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Funeral for Christians killed in Maaloula.
Anwar Amro/AFP/Getty Images
Funeral for Christians killed in Maaloula.

Who stands with Syria’s Christians?

Syria | Thousands called to halt U.S. military action but few mobilize to protect their brethren

Issue: "Bright or rotten idea?," Oct. 5, 2013

So quickly the headlines turn from Syria and the Middle East to debt ceiling debates and budget resolutions. Are you really going to be led around by your nose from one story with no legs to another? When the White House goes to war in Syria, it’s like another weekend of fantasy football. In Syria war is a durable commodity. Just because America blinked doesn’t mean the conflict went away. 

Even as Secretary of State John Kerry explained his “unbelievably small” war plan—and President Barack Obama polished his speech derailing that small plan—a new and menacing front opened in Syria’s two-and-a-half-year war. 

Rebels blasted through a government checkpoint Sept. 5 outside Maaloula, a town of about 2,000 people 35 miles northeast of Damascus. Maaloula is one of the oldest continually inhabited Christian villages in the world yet retains a vibrant connection to its past. In 2002 I spent a memorable morning there, listening to locals recite the Lord’s Prayer in Aramaic inside the stone-walled chancel of Mar Sarkis monastery. (See video clip below.)

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The town sits in the cleft of a cliff beneath the Qalamoun Mountains, and rebel fighters first stormed a hotel atop the cliff at about 6 a.m. As shelling began to rain down, residents who could fled by car to Damascus. Dozens more took refuge in nearby churches, including a convent where nuns hid 27 orphans in their care inside a cave. The Syrian army sent in warplanes to bomb rebel posts, reportedly forcing them to abandon control of Maaloula after several days.

Rima Tüzün of the Syriac Union told me that days after the attack 30 Christians were missing, and at least six had been killed. Mar Sarkis was bombed but the extent of damage wasn’t known.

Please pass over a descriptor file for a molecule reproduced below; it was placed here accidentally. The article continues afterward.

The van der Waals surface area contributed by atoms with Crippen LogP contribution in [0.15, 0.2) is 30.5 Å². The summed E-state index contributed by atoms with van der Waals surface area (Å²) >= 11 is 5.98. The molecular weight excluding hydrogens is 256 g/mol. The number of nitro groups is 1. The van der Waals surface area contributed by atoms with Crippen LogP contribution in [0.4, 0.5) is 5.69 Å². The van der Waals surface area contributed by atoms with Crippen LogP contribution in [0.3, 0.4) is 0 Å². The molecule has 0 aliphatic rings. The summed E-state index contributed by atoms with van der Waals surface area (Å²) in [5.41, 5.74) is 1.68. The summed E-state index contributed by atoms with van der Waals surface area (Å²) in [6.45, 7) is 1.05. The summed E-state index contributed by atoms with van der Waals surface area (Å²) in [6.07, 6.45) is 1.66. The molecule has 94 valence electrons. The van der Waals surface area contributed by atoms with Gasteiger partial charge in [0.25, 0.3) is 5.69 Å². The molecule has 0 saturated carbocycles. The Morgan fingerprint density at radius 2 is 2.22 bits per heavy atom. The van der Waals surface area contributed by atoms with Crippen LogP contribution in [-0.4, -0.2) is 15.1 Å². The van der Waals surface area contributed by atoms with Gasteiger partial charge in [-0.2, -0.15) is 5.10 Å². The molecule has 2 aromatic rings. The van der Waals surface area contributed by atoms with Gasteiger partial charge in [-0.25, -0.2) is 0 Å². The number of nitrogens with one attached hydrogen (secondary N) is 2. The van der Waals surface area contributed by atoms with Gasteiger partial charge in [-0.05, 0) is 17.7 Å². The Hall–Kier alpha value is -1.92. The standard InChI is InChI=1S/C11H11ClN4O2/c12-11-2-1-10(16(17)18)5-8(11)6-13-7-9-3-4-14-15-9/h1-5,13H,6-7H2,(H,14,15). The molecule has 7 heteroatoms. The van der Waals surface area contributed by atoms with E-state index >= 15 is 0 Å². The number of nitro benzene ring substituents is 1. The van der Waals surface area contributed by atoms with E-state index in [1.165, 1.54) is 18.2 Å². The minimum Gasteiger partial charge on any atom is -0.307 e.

Christians in Syria are increasingly targeted. What’s significant about the September confrontation in Maaloula is the rebels hit a protected Christian village, and Mar Sarkis—one of the oldest surviving monasteries and continuously used churches in the world—is a national landmark long treasured by Christian and Muslim Syrians alike. 

What’s also significant is the attack began with a jihadist from the al Nusra Front blowing himself up at a government checkpoint, but the rebel onslaught included Free Syrian Army units, the so-called moderate rebel elements. Had the United States acted militarily in Syria just ahead of this attack, it would have acted in concert with this crossbreed of terrorists and so-called freedom fighters. And it would likely have suppressed the kind of air cover that allowed Syrian forces to come to Maaloula’s rescue.

It’s no surprise, then, that Suzan Johnson Cook, the State Department’s ambassador for international religious freedom, said she had no comment on Sept. 10 when asked at a UN briefing what the United States is doing to protect religious minorities in Syria. “Right now we will refer that to the White House and we respect our marching orders from the White House to comment on that.” With that silence the Obama administration dismisses Syria’s 1 million-plus Christians (as the Bush administration did in Iraq, and has happened in Egypt and elsewhere).

Beyond the pathos in the current decimation of Christianity in the land of Jesus’ birth, here’s why the destruction of the church in the Middle East should mobilize us:

• God calls Christians to be everywhere.

• The long-suffering in His church have much to teach the rest of us.

• It should be in the strategic interest of the United States to stand with groups in the Middle East that have refused, with cost, to embrace terrorism.

• Muslims need Christians to be their neighbors.

When it looked as though the United States would go to war with Syria, members of Congress received thousands of calls from their constituents. The calls ran 99 to 1 against action, and higher. Could any of those thousands be mobilized to call on behalf of Syria’s Christians? Or to join already organized petition drives (a detailed list is below) and aid campaigns on their behalf? Apart from the political and diplomatic theatrics, won’t Christians stand up for Christians?


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